Swirl Dessert Cakes

Decorating By lilthorner Updated 24 Nov 2009 , 6:21am by JanH

lilthorner Posted 24 Nov 2009 , 4:03am
post #1 of 7
6 replies
JanH Posted 24 Nov 2009 , 4:23am
post #2 of 7

I would think the technique would be similar to using the (infamous) Wilton icing sculptor - but with just a plain spatula edge:

http://www.wilton.com/store/site/product.cfm?sku=2104-12

I'd start the swirl on the side starting from the bottom and working up. Lifting the spatula to make each swirl separately and trying to keep the spacing somewhat even.

On the top, I would start from the outside and work inwards, ending with the little flip. (Never lifting the spatula.)

From the example, this is a more homey look that doesn't have to be perfect to be pretty. icon_smile.gif

HTH

lilthorner Posted 24 Nov 2009 , 5:39am
post #3 of 7

thanks Jan, I haven't ever seen the wilton thing used.. I have an ateco one for my cake sides but I really want to do this swirl.. and yup, it's for "homey" or dessert style cakes (so I don't say "homemade")

tallgood Posted 24 Nov 2009 , 6:00am
post #4 of 7

Hate to say it, but it looks like it was made on a potter's wheel. Ice your cake, then maybe have someone continuously turning your turntable while you start at the bottom and gradually move your spatula upwards, then around the top edge and on to the middle.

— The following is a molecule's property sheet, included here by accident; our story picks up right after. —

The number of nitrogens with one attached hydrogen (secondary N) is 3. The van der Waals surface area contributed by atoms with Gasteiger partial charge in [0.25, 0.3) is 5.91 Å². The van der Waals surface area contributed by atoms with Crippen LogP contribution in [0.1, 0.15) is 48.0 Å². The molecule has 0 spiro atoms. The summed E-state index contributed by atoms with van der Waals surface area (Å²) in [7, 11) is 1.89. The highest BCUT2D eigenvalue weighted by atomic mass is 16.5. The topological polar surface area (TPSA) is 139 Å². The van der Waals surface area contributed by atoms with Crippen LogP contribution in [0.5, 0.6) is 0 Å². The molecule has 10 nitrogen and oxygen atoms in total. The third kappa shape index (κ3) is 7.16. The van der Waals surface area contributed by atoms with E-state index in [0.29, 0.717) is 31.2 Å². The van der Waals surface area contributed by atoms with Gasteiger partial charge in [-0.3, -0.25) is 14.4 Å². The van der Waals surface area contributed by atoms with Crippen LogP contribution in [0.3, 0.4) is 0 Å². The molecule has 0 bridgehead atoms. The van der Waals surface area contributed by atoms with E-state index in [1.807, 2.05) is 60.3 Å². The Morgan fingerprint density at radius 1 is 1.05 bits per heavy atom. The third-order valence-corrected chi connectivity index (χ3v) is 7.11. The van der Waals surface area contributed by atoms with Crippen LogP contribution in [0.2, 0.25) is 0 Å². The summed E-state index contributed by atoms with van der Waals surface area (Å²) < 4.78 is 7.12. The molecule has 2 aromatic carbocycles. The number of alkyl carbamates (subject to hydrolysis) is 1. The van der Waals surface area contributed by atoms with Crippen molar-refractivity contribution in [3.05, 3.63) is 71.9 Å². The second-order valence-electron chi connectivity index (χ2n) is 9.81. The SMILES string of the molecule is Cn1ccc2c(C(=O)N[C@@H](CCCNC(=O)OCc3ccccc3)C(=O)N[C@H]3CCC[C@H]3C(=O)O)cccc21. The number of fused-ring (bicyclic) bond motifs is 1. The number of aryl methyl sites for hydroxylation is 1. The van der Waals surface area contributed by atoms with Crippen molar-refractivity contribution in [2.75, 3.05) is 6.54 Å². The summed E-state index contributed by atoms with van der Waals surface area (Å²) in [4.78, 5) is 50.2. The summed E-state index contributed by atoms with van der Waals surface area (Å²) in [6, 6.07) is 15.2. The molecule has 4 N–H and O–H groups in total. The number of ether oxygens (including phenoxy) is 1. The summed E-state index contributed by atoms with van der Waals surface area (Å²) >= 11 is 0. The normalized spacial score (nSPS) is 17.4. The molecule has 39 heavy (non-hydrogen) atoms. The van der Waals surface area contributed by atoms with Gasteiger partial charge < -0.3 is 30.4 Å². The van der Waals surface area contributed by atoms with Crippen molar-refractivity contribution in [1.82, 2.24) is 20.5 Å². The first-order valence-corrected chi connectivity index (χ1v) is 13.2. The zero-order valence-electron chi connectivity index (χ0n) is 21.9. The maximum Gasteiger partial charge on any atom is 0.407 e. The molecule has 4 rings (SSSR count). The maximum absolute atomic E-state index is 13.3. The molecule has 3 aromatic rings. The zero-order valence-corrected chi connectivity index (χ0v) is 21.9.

Just guessing!

JanH Posted 24 Nov 2009 , 6:14am
post #5 of 7
Quote:
Originally Posted by lilthorner

I have an ateco one for my cake sides but I really want to do this swirl..




Quote:
Originally Posted by JanH

I would think the technique would be similar to using the (infamous) Wilton icing sculptor - - but with just a plain spatula edge.

I'd start the swirl on the side starting from the bottom and working up. Lifting the spatula to make each swirl separately and trying to keep the spacing somewhat even.

On the top, I would start from the outside and work inwards, ending with the little flip. (Never lifting the spatula.)to make each swirl separately and trying to keep the spacing somewhat even.

On the top, I would start from the outside and work inwards, ending with the little flip. (Never lifting the spatula.)




Don't use your ateco icing tool, use the end of a spatula. Hold parallel to the side of the cake and perpendicular on the cake top all the while spinning the turntable. icon_smile.gif

lilthorner Posted 24 Nov 2009 , 6:16am
post #6 of 7

yup, ill try it for thanksgiving.. if all else fails, my regular swirls and billows will suffice

JanH Posted 24 Nov 2009 , 6:21am
post #7 of 7

Well, icing is pretty forgiving. So yes, if you don't like it, you can always fall back and use your tried and true methods. thumbs_up.gif

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